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This Week's New Music

Every Tuesday new music is released and you get immediate access to stream it, with no advertising, no waiting, just the music you want to hear. Here are highlights from this week, released May 18, 2015. See all the latest here.

  • Saturns Pattern by Paul Weller. British Traditional Rock. A "spacey, soulful rebirth".

Wilder Mind by Mumford and Sons

For their third studio album, Mumford has changed things up by doing away with the banjo and accordion that fans have loved, and over to electric guitars, synth chords and a full drum kit. This album revolves around love with songs like "Tompkins Square" in which Marcus sings about love lost. This album is undeniably rock and while some fans may find it hard to adjust to this new sound, I think that if they stick with it they will find that at the heart of this album it's still Mumford.

B.B. King Lives

Often referred to as a living legend, B.B. King has now entered the pantheon of forever legends. He died yesterday (May 14, 2015) at the age of 89. He was still touring actively as recently as last fall, and I saw him perform a couple of years ago at the North Shore Music Theatre in Beverly. What an amazing performer he was, growling out the blues as he had for decades in his inimitable King-of-the-blues style. If you're already a fan, take a moment to listen to some of your favorite songs; if not, now is the time to discover the work of this iconic American musician.


Lately Morphine keeps popping up. Not just on my ipod, which I expect, but in conversation, on the radio, and in articles I'm reading. Which got me to thinking about what a great loss Mark Sandman's early death was and is. No band sounds like Morphine, a saxophone, bass and drums, and Sandman's expressive baritone. My favorite of their albums is Yes, but they are all fantastic.

This week's newest releases

Every Tuesday new music is released and you get immediate access to stream it, with no advertising, no waiting, just the music you want to hear. Here are highlights from this week, released May 12, 2015. See all the latest here.


After having the privilege of watching the Alvin Ailey American Dance Theater perform choreographer Matthew Rushing’s new piece “Odetta” during the troupe’s recent visit to Boston, I’ve rediscovered the power and majesty of this one-of-a-kind American artist. If you are not familiar with Odetta’s music, try The Essential Odetta (available on CD at the library) or one of the Odetta albums available streaming on hoopla digital with your Quincy library card.

Happy Birthday Billie!

If Billie Holliday were still alive she would have turned 100 on April 7. Sadly underappreciated in her lifetime, she died at age 44, chained to a hospital bed facing drug charges, with only $1,000 to her name. She worked with legends, was named "Lady Day" by tenor saxophonist Lester Young, had a brief stint with Count Basie, and competed with Elle Fitzgerald for popular attention (and they later became friends). She is without a doubt one of the very top vocalists to have ever lived and changed the way music was performed and appreciated.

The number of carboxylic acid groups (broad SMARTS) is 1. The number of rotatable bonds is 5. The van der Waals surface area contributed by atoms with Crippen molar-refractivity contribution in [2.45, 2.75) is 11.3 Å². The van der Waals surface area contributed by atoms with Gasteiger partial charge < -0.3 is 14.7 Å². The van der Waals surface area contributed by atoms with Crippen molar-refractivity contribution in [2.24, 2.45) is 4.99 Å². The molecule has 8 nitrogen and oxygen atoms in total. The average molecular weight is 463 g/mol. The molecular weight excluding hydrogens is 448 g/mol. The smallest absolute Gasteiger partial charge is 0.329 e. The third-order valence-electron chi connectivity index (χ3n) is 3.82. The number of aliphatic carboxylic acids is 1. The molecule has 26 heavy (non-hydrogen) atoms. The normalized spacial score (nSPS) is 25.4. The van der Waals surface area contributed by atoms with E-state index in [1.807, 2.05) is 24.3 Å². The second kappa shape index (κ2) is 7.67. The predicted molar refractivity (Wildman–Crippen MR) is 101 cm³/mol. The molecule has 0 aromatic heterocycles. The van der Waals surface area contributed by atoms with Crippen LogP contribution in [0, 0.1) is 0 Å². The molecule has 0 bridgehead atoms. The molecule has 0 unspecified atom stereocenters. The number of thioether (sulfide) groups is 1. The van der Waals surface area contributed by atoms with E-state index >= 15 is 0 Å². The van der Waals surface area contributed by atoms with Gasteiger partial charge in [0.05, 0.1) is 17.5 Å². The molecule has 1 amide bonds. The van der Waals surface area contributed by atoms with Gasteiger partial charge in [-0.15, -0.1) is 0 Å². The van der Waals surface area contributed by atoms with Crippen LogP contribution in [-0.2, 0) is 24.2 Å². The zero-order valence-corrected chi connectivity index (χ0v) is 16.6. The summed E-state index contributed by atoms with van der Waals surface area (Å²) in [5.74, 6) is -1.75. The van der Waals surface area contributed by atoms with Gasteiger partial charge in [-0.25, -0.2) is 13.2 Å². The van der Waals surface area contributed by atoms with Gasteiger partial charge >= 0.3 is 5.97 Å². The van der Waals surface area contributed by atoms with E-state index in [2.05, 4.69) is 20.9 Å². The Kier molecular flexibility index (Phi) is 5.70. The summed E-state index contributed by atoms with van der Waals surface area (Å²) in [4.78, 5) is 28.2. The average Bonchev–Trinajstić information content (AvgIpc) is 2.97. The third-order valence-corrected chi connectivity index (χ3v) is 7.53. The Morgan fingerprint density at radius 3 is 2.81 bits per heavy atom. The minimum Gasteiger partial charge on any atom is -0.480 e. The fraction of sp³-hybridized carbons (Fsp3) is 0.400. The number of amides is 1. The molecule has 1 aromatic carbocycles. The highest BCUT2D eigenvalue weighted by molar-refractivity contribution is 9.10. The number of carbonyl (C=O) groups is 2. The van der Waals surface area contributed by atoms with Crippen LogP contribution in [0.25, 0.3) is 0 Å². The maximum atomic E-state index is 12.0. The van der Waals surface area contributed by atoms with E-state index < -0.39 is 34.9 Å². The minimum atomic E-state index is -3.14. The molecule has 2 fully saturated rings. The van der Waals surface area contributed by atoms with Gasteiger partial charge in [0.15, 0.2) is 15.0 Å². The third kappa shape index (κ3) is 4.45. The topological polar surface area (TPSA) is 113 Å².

Hozier by Hozier

As children my sister and I were subjected to thousands of hours of folk music at the hands of our mother. The phonograph was always on and she wasn't playing the Kingston Trio or Peter, Paul and Mary.  She played real folk music.  Lots of it Irish. At the time we didn't think too much about it because it had always been the background music of our lives but as we got older it was obvious how much that music influenced our grown up tastes.  Which brings me to Hozier.  I wouldn't exactly call him a folk singer but, really, he is.

Classics by She & Him

If you haven’t been listening to She & Him, a collaboration between indie darling Zooey Deschanel and singer-songwriter M. Ward, you’ve been missing out. This is their 5th album together and consists of, unsurprisingly, covers of 13 classic songs, recorded live and accompanied by an orchestra. While I would have liked to hear a little more of M. Ward’s vocals, the covers were fun and refreshing and still managed to retain their original charm.

Lux Aeterna by Morten Lauridsen / Polyphony

If you enjoy listening to choral music and have never heard this recording, please borrow it right away. This music is drenched in emotion but never maudlin; it’s modern (composed in the 1990s) but sounds like renaissance and classical music; it’s lush and sonorous but also precise and carefully crafted. Lauridsen is one of the most performed contemporary choral composers in America but for some reason I had never heard of him.

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